exactly what they mean. For
$500 anyone could buy their own
table. By the time the deli opened
in February, 28 of 40 tables were
What began as a joke caught on
quickly, says part-owner and
co-manager Aaron B. Fox. Sev-
eral months prior to the restau-
rant's opening, a friend of Fox's
complained that delicatessens
don't accept reservations. The
friend objected to waiting in line
for a table. Jokingly, Fox replied,
"Well, why don't you buy your
own table?" His friend asked the
price and Fox responded, "$500."
The man immediately pulled out
his checkbook and wrote a check,
telling Fox to fill in the estab-
lishment's name when one was
selected. His only stipulation was
that he be allowed to choose his
table before the deli opened, Fox
says. Within weeks, the friend
telephoned to say he had two
checks from other people who
wanted to buy tables, Fox says.
A small brass plaque engraved
with the names of the owners or
their business and the words
"charter member" is embedded in
the center of each table sold.
"It is a nice way to start up cap-
ital when you're starting a busi-
ness," says Elaine Trost, who
with her husband Charles, pur-
chased a table in the smoking
section. The name of their busi-
ness, Trost Bake Shop, is also
engraved on the plaque. Trost
says she has received more feed-
back from the plaque than from
newspaper and magazine adver-
tising. Bakery customers come in
and say, "I sat at your table," she
Owners purchase the table for
their lifetime. The joke at the res-
taurant is that when a table
owner dies, C.B. Rye will provide
"a corned beef sandwich, a con-
tainer of pickles, potato salad and
a chocolate phosphate (egg
cream) to go right into the casket,
like the Egyptians used to do -
with the Pharoahs so they
wouldn't be hungry on their long
journey to heaven," Fox says.
Owning a table ensures that by
giving one hour advance notice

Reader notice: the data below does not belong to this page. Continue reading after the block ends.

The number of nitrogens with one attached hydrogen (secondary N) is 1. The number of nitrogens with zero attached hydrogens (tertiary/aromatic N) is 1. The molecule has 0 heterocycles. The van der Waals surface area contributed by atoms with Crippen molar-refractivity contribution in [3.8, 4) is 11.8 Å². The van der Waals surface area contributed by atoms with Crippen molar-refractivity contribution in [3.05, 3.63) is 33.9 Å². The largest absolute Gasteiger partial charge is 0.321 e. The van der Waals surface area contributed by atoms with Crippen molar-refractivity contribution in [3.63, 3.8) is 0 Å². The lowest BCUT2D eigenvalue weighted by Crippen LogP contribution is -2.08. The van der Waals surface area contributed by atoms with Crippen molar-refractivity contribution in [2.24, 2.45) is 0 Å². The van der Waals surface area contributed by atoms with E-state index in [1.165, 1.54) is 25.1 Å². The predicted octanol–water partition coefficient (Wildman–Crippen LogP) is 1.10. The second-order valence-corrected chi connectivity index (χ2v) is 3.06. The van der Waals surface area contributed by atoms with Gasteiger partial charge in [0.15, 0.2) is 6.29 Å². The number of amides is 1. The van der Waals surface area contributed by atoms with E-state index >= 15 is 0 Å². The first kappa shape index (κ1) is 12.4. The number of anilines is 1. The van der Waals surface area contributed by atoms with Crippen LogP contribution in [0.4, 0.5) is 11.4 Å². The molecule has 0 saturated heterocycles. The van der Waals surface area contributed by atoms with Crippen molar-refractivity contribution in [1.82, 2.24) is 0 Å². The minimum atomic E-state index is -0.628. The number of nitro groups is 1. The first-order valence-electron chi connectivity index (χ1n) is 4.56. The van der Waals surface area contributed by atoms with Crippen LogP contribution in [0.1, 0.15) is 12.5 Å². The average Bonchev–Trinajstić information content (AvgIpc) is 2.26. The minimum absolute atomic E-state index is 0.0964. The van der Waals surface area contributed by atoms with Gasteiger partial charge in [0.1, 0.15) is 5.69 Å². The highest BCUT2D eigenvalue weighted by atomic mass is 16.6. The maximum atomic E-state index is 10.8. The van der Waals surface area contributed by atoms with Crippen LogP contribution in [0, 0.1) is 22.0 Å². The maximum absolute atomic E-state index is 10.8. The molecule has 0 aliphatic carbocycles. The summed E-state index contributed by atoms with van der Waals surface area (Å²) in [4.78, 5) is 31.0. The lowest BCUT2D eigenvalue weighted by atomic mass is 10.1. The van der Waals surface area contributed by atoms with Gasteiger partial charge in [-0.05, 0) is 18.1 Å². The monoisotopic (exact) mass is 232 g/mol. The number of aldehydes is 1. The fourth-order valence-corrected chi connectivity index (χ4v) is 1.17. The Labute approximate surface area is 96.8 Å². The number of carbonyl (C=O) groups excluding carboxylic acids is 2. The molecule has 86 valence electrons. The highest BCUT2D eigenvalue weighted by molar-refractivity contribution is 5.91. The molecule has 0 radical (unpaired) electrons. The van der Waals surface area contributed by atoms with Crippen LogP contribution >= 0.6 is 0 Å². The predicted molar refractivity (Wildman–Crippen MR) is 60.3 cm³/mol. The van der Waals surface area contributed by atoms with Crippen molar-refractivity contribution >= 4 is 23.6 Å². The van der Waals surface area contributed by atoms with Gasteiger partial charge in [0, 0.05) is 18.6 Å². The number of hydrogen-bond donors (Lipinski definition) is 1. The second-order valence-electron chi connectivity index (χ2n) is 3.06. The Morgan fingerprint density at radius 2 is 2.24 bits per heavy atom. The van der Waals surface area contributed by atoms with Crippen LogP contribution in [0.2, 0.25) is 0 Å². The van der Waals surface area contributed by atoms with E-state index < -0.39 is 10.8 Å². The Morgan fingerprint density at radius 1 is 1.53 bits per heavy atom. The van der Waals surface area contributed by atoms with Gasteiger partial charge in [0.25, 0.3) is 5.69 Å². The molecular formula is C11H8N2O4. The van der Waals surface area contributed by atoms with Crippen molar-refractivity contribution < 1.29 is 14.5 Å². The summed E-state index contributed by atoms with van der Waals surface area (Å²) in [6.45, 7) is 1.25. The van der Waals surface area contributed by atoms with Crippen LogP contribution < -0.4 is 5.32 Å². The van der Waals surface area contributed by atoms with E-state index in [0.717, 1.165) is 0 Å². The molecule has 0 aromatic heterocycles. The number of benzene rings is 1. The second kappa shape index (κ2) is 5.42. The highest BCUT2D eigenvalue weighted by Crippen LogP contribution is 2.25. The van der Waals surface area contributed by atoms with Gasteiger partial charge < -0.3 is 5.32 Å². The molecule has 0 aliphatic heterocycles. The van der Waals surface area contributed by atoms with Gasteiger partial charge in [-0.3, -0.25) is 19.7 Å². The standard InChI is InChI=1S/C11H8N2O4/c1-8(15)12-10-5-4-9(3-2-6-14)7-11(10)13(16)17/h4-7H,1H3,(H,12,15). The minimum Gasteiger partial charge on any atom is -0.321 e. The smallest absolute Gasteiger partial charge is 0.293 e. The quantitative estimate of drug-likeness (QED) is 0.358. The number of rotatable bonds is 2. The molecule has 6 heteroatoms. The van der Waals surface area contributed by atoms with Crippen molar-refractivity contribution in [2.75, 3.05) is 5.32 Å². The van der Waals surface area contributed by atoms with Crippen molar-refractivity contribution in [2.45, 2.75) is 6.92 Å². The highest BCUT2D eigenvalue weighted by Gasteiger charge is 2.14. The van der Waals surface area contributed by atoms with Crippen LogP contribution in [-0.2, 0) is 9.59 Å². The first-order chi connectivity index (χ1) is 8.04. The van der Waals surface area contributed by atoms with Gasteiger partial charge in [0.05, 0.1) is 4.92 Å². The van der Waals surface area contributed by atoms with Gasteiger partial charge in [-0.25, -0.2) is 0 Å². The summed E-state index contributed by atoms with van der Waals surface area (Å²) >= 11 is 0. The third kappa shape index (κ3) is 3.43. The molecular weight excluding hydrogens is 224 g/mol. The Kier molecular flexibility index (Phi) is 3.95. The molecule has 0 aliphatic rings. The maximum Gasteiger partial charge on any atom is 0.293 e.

on weekdays and two hours on
weekends, the table will be wait-
ing when its owner arrives, Fox
says. Otherwise, tables are occu-
pied by the general public.
Table owners do not get special
treatment, Fox says. "We try to
bend over backwards to satisfy
all our clientele," he says, but
admits that owners are "a little
closer to us than are some of our
other customers. They frequent
us more so we know them better
and our staff might cater to them
a little more because they are a
The restaurant, while not
kosher, has a wide variety of
ethnic food on the menu. The
market for a kosher restaurant is
very limited, Fox says.
It was difficult teaching the
approximately 105 non-Jewish
employees about the Jewish
items on the menu, Fox says.
Training classes were held and
pictures of various foods were
used to familiarize the staff with
such food as kishka, knishes,
kasha, matzah balls and the deli
meats, Fox says.
Of the 37 tables sold, most
people who purchased them are
Jewish. But a number of tables
were sold to hispanics and blacks,
including Denver Broncos
linebacker Ricky Hunley.
All investors received a table,
but one Edward Rogoff, a physi-
cian, says he prefers waiting in
line. "When you invest in some-
thing and you're standing in line
it makes you feel good. That
means a lot of people are there,"
and the business is doing well, he
Copyright 1986, Jewish Telegraphic